Homecoming

EN ROUTE TO ALASKA—“Is this your first time going to Alaska?” asked the girl sitting next to me, beaming while she fastened her seatbelt. Not expecting small talk so early in the seven-hour flight, it took a moment to grasp that she had asked me a question.

“Uh, no,” I heard myself say. “I mean, no, I grew up there. In Anchorage.”

If I was distracted, it was because I’m a nervous flyer and the plane was about to take off. I gave her a short smile as I tried to untangle the knot in my stomach. She returned the smile and peered past me out the window. The air in the airplane cabin was stale.

“Gosh, this is my first time, and I’m so excited. This trip has been on my bucket list,” she told me. She spoke like someone who was cautious of talking too quickly, in complete, measured syllables with calculated pauses between sentences.

I was the first person she had met from Alaska, she divulged, so I knew the questions she was going to ask before she asked them. Is it true there’s always daylight in the summer? Have you ever seen a bear? Do you ski a lot? I’ve had the same conversation a thousand times, but I went along with it anyway, even though my responses were probably more boring than she expected. Chris McCandless came up. So did Sarah Palin. We talked about rivers. (I don’t know anything about rivers.) In any case, she seemed earnest, and I liked that.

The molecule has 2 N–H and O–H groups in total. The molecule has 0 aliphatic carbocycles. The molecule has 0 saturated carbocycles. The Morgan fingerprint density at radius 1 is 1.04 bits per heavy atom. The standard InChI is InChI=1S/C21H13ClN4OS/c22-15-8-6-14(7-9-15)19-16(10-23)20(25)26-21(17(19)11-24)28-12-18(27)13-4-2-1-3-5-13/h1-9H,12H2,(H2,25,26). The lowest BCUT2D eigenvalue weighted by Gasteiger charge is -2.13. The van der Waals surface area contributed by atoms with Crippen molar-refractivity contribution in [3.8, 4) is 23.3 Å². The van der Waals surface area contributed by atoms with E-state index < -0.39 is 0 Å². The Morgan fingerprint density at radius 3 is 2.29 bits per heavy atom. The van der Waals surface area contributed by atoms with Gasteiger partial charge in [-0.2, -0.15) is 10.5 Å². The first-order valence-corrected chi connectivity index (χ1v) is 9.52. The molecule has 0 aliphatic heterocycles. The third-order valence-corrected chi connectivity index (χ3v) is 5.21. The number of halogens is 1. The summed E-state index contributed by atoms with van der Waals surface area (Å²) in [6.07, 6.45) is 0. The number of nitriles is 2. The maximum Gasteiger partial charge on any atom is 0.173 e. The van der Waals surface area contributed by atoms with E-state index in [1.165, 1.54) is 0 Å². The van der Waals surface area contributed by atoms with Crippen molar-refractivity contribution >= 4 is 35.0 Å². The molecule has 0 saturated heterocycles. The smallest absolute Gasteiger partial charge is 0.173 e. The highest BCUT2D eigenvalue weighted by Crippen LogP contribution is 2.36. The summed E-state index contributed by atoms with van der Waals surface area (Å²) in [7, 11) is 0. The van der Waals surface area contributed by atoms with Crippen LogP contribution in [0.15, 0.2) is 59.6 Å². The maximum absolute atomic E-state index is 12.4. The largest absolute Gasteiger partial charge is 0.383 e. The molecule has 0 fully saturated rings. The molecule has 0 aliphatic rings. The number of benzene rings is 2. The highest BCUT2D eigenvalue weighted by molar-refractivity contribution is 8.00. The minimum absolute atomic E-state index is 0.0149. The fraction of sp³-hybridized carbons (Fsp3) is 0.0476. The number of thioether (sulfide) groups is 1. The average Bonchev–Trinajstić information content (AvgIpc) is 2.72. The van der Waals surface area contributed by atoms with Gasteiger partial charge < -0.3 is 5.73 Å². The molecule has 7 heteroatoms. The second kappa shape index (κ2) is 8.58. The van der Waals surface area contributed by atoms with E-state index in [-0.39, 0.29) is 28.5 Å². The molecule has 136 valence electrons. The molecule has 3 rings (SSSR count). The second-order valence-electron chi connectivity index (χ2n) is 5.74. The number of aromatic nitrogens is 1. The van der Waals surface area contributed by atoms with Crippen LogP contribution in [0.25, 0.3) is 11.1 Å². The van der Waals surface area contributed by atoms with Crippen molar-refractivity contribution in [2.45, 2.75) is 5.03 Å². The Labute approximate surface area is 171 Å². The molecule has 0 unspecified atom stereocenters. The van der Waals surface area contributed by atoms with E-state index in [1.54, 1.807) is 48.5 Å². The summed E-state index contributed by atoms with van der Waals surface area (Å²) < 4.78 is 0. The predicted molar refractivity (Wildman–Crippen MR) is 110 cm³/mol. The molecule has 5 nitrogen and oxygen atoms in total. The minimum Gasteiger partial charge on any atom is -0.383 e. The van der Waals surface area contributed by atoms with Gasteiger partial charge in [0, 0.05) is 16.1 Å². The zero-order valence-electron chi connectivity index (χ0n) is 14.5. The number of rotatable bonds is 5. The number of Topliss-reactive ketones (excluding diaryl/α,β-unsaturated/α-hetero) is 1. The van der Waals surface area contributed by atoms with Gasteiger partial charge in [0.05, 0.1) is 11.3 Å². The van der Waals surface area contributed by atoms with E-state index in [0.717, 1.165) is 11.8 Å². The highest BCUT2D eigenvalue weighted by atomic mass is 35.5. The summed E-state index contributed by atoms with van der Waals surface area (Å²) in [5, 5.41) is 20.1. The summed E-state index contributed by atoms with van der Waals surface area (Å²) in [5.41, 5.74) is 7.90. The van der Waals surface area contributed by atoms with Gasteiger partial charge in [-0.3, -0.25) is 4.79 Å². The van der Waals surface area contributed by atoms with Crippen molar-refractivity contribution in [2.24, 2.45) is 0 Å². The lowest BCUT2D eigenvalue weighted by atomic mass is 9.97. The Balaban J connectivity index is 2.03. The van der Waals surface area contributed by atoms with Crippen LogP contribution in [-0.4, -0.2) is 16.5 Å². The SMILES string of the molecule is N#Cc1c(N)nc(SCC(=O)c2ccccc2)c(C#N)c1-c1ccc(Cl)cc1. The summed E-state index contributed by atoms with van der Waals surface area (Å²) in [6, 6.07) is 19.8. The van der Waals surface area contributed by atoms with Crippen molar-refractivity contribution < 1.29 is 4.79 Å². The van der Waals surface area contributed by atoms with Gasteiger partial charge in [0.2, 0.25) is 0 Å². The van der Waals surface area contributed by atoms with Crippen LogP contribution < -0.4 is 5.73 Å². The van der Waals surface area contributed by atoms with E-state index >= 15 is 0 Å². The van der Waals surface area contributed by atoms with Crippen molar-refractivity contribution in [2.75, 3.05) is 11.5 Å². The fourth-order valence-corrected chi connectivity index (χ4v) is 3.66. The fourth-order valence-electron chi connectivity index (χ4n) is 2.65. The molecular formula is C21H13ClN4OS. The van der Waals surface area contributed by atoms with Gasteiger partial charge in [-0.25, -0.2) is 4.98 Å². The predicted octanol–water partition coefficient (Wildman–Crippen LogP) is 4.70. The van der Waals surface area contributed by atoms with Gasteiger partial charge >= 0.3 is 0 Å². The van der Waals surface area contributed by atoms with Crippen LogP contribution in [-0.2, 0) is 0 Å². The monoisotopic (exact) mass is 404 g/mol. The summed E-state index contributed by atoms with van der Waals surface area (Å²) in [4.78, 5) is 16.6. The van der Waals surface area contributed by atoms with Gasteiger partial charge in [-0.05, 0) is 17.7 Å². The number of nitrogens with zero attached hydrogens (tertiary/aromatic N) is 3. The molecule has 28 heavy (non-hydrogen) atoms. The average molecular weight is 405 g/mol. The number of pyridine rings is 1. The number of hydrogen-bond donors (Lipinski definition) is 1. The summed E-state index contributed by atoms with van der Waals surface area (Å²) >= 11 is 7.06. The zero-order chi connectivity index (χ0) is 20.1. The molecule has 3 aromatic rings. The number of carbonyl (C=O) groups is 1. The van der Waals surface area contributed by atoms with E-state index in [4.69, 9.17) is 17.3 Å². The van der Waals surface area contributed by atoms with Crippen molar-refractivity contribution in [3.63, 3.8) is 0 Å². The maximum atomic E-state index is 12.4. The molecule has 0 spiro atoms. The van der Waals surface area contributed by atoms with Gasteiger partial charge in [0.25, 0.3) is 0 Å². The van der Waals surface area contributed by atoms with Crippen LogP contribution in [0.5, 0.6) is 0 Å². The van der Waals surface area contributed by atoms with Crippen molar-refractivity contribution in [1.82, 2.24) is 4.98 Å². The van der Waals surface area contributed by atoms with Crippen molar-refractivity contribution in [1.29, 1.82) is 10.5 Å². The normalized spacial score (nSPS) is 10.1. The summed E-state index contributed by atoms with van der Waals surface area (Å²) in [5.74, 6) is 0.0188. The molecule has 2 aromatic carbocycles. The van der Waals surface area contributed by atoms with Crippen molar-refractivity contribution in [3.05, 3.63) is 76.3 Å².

The conversation shifted to her. Lauren told me all about growing up in Illinois, in a suburb of Chicago, where she had just graduated high school. Biding her time before college, she was spending the summer volunteering for AmeriCorps in a number of towns around the country. She was now on her way to Alaska to volunteer in one of the small villages out on the Aleutians. In the fall she'd be starting college in her hometown to save money before moving away for her second year.

She asked me what it was like growing up in Anchorage. I told her about how sleepy Anchorage was in the winter and feeling like sometimes the town was suffocating me. I told her that being gay in Anchorage could be hard at times. And I told her that the local politics drove me crazy. I also noted—jokingly, and with great self-deprecation—the melodramatic malaise of my adolescence.

But it’s home, I said. I love seeing my family. And my group of friends from high school and I are all still incredibly close. Anchorage, I mentioned, has become something of a safe haven for me, not least because it’s a truly beautiful place.

I think she related. I imagine many college students from small towns feel the same way.

“It’s funny, I actually almost always run into someone from my high school on flights back home,” I mused. “But I don’t recognize anyone on this plane.”

Later that week at one of my favorite coffee shops a barista looked at me and said, “You’re not from here, are you?”

I paused.

“Yes, I am. I grew up here.”

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